During India v Pakistan today, Ishant Sharma bowled a ball that he, and the rest of his team, suspected had been edged behind by Pakistan’s top-scorer Asad Shafiq. When the umpire rejected the appeal, India captain MS Dhoni decided to review the umpire’s decision. A faint edge was detected, and the decision was overturned – Shafiq given out for 41.
It was at this point I realised how significant this moment was. Since the introduction of DRS in 2009, the BCCI have been firmly against the idea of the system being introduced worldwide. The ICC eventually made it mandatory in all matches, however, the BCCI’s threat to pull out of a 2011 tour to England because of the system forced the ICC to end this plan, and instead leave it up to both sides as to whether it was used. The ICC continued to make changes, attempting to improve the reliability of DRS, yet still unable to impress the BCCI.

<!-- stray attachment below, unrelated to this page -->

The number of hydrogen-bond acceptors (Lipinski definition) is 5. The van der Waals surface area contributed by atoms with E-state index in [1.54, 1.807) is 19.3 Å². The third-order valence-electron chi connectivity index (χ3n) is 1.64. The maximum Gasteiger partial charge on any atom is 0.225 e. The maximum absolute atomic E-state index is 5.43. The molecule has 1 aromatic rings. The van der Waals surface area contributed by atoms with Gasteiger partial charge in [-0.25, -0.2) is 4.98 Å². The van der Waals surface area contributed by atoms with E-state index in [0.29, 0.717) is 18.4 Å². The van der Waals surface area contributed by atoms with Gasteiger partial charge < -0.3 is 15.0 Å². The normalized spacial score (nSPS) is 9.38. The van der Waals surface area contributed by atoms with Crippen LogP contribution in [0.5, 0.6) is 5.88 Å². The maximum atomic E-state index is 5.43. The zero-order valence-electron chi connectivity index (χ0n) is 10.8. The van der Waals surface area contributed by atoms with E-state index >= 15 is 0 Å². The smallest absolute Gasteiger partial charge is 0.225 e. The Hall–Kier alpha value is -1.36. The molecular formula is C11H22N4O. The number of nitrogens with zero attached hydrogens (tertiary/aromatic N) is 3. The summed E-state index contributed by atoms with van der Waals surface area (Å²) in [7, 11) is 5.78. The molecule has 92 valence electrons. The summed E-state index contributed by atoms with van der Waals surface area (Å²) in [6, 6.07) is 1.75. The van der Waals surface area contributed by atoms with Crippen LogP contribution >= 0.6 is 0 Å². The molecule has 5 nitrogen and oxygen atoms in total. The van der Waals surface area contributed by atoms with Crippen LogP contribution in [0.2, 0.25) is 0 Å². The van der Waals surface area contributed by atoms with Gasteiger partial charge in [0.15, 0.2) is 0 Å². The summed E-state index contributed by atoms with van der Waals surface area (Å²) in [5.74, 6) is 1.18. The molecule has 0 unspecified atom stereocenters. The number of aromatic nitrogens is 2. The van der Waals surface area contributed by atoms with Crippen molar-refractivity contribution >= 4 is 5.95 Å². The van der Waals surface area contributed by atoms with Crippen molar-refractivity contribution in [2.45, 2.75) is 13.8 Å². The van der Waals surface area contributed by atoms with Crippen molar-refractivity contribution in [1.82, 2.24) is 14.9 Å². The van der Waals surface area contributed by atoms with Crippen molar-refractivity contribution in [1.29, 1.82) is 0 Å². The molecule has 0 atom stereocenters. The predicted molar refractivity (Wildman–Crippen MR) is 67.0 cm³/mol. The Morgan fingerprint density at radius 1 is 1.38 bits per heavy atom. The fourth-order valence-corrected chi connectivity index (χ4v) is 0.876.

This month, we are entertained by the Champions Trophy. An event in which the DRS is used in every match. Rather than throwing a hissy fit and threatening to pull out of the tournament, India got on with it. Now, they have used the system to reverse an incorrect decision by an umpire, and gaining a wicket.
This made me wonder as to where the BCCI will go from here. With the DRS having also helped India in the past, it seems clear to me that their claims that it is unreliable are unsubstantiated. Having gained wickets from the use of DRS, the BCCI should back down. However, knowing the arrogance of the BCCI, they probably won’t.
Cricket is moving forward with the use of technology. Many other sports use this kind of technology to improve the game and decisions within the game, and cricket is attempting to follow suit. The BCCI’s refusal to accept the system is frustrating for all involved with cricket, and is preventing the sport from improving. The BCCI need to realise this fact.